Persistent violence has made it hard for farmers to remain in one village for a full season. As a result, harvest cycles are disrupted across the country. The inability of farmers and others to maintain stable lifestyles has increased reliance on imported food aid, often from Uganda, and has changed food preferences. Joseph believes that once the country stabilizes and refugees are able to return, food will become “a mixture of different cultures,” because IDPs and refugees will bring their new preferences while rural villagers will maintain past traditions.
South Sudanese generally eat two meals a day and a sweet hibiscus tea, karkade, is consumed throughout. Tea and tea spices commonly grow inside the home instead of being bought. Coffee, as a South Sudanese export, is also consumed.
With limited to no access to markets and electricity, the process that goes into daily food preparations becomes a full time job. Typically, women spend most of their days cooking. The process of gathering the water, food, and ignition oil can be lengthy especially in remote villages. Traditionally, ignition oil comes from the left over fat of the most recent meal, but processed oil has become more typical. Once preparations are finished, the children eat together from the same bowl. Adults often eat after the children go to sleep, and men and women eat separately. Mealtime practices can vary by region and family preference. When Joseph lived with his extended family, they would eat together around a table. It is now increasingly common for food to be served individually on plates and eaten separately.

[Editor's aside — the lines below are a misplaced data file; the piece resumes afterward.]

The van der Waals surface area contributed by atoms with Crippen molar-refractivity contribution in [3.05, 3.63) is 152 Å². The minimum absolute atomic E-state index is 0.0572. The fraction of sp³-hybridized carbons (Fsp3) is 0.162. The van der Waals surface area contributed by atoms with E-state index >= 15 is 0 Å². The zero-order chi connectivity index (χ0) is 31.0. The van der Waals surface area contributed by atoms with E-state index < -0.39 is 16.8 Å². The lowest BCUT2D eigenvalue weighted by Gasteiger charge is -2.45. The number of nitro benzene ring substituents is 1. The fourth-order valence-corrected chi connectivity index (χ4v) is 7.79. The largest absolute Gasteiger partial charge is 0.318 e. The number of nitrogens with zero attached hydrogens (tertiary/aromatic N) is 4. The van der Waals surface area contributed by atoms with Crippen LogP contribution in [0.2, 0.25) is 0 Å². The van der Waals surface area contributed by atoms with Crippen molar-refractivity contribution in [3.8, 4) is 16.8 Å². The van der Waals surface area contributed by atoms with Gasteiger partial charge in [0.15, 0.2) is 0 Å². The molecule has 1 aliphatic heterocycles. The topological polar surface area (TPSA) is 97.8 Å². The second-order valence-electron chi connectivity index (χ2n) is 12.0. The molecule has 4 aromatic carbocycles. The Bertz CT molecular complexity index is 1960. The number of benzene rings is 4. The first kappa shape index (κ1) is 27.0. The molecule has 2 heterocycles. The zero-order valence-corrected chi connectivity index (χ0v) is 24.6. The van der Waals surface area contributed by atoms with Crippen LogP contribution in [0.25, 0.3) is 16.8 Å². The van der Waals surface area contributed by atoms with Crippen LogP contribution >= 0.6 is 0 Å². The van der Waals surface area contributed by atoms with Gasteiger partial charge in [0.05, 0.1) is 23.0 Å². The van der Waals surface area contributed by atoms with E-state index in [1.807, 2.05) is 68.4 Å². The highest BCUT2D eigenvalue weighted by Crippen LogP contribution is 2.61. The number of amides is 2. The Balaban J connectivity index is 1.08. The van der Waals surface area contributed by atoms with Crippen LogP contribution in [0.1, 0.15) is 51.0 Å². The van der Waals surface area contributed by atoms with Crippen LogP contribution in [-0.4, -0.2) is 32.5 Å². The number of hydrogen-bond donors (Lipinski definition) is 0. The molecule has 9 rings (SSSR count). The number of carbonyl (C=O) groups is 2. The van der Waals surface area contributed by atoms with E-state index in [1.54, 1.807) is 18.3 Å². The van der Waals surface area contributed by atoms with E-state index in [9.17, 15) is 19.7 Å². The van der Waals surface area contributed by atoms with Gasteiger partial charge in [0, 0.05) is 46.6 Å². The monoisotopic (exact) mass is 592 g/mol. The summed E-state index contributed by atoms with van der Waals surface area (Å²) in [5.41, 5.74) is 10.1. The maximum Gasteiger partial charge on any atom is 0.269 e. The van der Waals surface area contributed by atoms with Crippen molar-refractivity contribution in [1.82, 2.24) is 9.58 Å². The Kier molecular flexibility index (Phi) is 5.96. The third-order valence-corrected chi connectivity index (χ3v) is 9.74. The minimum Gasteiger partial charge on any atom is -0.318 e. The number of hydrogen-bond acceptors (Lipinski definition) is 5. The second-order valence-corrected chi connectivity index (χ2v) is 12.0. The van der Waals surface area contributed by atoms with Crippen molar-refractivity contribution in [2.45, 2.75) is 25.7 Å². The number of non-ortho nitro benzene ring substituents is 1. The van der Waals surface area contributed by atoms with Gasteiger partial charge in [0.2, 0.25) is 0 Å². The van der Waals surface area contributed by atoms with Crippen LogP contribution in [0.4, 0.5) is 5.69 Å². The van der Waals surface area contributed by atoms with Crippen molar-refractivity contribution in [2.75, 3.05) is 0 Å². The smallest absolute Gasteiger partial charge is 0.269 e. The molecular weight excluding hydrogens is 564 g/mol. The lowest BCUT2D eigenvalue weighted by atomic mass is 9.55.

Throughout the turmoil of the country, Joseph still returns to his favorite meal of cooked beans, known as wele wele, and eats it whenever he returns to South Sudan. This connection between food and home shows that food is not only essential to life, but also carries history, culture, and memory that is often lost behind stories of strife and conflict. Despite the heinous acts that many have borne witness to in South Sudan, it is important to recognize the beautiful culture that South Sudanese citizens and humanitarian organizations have worked to maintain. Hopefully, in the future, there will once again be a peaceful space in which this unique culture can flourish.
*Name has been changed for security reasons.
 James Copnall, A Poisonous Thorn in Our Hearts: Sudan and South Sudan's Bitter and Incomplete Divorce (London: Hurst & Company, 2014), pp. 104-07.